If you feel that you are peeking into somebody else’s dreams when looking at Swedish photographer Gabriel Isak’s work then your instincts are spot on. Isak’s hypnotic, cryptic photographs are inspired by the inner world of dreams. Often featuring solitary figures whose faces are obscured, they depict surreal, hallucinatory scenes full of melancholy, apprehension and bewilderment in an attempt to lyrically convey the gist of human experience. Drawing from his own subconscious, Isak invites viewers to project their own deep-seated fears and desires onto the enigmatical scenarios he has soulfully recreated. Channeling the surrealist art of René Magritte, the photographs tap into our unconscious states initiating a process of soul searching and dream interpretation. Yatzer recently caught up with Isak to talk about his dreamlike work, his 'psychoanalytical' approach to photography, and his affinity for the colour blue.
(Answers have been condensed and edited for clarity.)
What inspired you to become a photographer? Whas it a goal you grew up with?
I got a camera when I was about fifteen years old and used it to document my external and internal world. I would experiment with self-portraiture a lot; it was very healing to express my thoughts and emotions through images.
Where did your “psychoanalytical” approach to photography originate from?
At the time I started photography I was going through a depression that had just started to creep up on me, and the camera became a tool to express myself. Soon the depression took over and I could no longer take photos till many years later when I was at University pursuing a career in photography. Those intermediate years became at the time the source of my inspiration and I unconsciously started to create images about depression and psychology.
Although you often use people in your work, we seldom see their faces. Is that an invitation to viewers to project their own personas onto your subjects or is it a reflection of the hazy reality of dreams?
When portraying people I often cover them symbolically to ensure their anonymity so the spectator can peek into their own world as they interact with the subject, and in turn reflect on their own journey in life.
What are your criteria for choosing the settings for your photographs? Do aesthetics play as significant role as conceptual considerations?
Definitely. I always try to accompany each idea I have with a fitting setting that will help tell its story. Graphics play a big role in choosing my aesthetic. I often visualize a concept in terms of graphic design, choosing shapes, colours and lines to be a backdrop for the idea, with the subject completing the composition of the final image.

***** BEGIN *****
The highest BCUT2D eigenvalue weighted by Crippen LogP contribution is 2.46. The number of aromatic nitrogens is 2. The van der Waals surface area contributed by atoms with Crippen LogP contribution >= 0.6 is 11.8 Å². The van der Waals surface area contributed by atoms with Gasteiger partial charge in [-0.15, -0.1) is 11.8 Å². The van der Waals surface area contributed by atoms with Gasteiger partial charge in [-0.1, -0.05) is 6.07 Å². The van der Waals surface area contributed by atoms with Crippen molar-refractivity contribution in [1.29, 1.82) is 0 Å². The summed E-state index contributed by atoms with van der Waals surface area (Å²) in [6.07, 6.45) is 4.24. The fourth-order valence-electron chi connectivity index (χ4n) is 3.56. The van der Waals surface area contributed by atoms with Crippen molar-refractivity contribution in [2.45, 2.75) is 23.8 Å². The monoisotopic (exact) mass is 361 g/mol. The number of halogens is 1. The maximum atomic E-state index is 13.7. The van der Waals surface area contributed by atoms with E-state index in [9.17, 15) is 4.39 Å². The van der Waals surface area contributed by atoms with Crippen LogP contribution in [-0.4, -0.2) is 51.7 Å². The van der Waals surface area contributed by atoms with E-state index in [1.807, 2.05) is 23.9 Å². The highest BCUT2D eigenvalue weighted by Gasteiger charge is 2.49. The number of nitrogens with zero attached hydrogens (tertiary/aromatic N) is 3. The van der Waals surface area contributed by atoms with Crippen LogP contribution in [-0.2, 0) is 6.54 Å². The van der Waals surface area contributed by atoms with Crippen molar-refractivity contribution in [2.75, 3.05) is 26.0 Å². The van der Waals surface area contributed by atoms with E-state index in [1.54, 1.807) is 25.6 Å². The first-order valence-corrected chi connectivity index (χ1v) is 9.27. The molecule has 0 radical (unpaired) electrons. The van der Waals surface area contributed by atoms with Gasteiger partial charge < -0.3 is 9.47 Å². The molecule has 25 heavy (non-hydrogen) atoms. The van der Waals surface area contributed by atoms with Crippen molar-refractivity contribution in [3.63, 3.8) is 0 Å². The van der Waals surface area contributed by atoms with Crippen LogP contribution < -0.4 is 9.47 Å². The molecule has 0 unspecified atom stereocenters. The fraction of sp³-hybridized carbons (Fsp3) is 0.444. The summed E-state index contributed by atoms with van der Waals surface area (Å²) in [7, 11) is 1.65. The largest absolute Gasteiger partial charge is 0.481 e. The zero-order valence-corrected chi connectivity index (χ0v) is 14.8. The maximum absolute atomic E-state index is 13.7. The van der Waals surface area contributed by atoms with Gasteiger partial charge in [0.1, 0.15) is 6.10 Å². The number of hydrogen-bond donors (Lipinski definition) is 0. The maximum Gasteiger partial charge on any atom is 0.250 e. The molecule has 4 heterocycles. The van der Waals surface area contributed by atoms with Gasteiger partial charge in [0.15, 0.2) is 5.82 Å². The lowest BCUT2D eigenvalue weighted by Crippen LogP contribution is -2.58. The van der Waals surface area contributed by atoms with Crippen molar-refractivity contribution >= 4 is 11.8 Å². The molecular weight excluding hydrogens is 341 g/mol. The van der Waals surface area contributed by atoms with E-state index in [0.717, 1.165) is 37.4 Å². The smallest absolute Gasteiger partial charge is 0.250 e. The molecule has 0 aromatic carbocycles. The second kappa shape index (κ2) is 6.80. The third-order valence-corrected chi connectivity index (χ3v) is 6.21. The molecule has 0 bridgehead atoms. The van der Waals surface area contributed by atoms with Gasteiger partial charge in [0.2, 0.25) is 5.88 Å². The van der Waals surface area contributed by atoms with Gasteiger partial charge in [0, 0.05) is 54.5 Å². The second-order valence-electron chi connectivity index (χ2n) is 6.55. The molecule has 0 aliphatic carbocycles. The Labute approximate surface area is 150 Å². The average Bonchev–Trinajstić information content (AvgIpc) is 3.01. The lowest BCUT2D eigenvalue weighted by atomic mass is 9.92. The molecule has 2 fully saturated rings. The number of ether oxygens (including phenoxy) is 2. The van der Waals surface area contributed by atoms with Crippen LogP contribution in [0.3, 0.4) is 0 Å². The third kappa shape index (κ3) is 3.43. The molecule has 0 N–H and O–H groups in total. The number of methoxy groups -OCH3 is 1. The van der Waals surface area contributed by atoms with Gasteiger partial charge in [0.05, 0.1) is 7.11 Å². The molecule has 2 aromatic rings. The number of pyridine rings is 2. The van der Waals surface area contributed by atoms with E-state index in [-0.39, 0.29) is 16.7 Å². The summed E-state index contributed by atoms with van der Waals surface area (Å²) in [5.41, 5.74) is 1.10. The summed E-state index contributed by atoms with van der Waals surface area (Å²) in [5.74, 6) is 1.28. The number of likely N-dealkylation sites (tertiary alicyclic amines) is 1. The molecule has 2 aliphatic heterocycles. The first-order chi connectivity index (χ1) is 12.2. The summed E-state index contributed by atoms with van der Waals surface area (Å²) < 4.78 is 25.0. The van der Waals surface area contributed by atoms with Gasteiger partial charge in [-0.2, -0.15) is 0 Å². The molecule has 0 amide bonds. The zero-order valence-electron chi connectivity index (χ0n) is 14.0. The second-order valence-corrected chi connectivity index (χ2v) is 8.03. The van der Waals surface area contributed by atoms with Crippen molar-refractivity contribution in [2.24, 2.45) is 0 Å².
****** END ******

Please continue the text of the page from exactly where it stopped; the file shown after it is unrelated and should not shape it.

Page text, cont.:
Tell us about your creative process. Do you plan everything in advance or do you experiment on set? How long do the photo shoots usually take?
I mostly begin with doing research or brainstorm. Then props are decided on as well as location, mood, colours, model, outfits etc. Every photo shoot is 90% planned in advance but there is always an allowance for extra time in case something doesn’t go as planned on set, especially when working outside. If everything goes smoothly one image can be done in 5 minutes, but lately I have been shooting a combination of different images/ideas on the same day, which means an additional couple of hours of experimentation on set.
How much post-production is there in your work? Do you believe that digital tools are a blessing to art photography?
Post-production has definitely helped my work to achieve the otherworldly atmosphere I try to bring to it. I always shoot everything I use in an image on the same location, and try to get as much as I can on camera. My post production process consists of adjusting the light, the colours and sometimes the composition, like replacing the sky or adding a levitating object, all of which were shot on the same location.
Blue seems to be a highly charged, symbolic colour in your work. What are you trying to convey or represent?
I use blue to depict a different dimension, often relating it back to themes of melancholia, existentialism and origins. I also use blue colours to create a tranquil atmosphere in my work.
Many of your photographs bring to mind the surrealist work of René Magritte. What artists have inspired you in your work?
René Magritte has been a mentor and influence in my work. Someone pointed him out when I began sharing my images online in 2014-2015 and a whole new world opened up for me. I am embarrassed to say I had no idea who he was before that, but I immediately began exploring him and other surrealists. Other inspirations have been Swedish photographer Julia Hetta, but also Carl Jung and Sartre who have been big influences in my ideas.
What are you working on right now? Any exhibitions on the horizon?
I'm currently working on a series named Entities exploring existentialism, which I hope to exhibit in a gallery when completed and release in a book format, as well as shooting a collaborative project with Hasselblad. At the moment I am participating in a group exhibition in Sydney this month and also have an upcoming group show in Paris in November.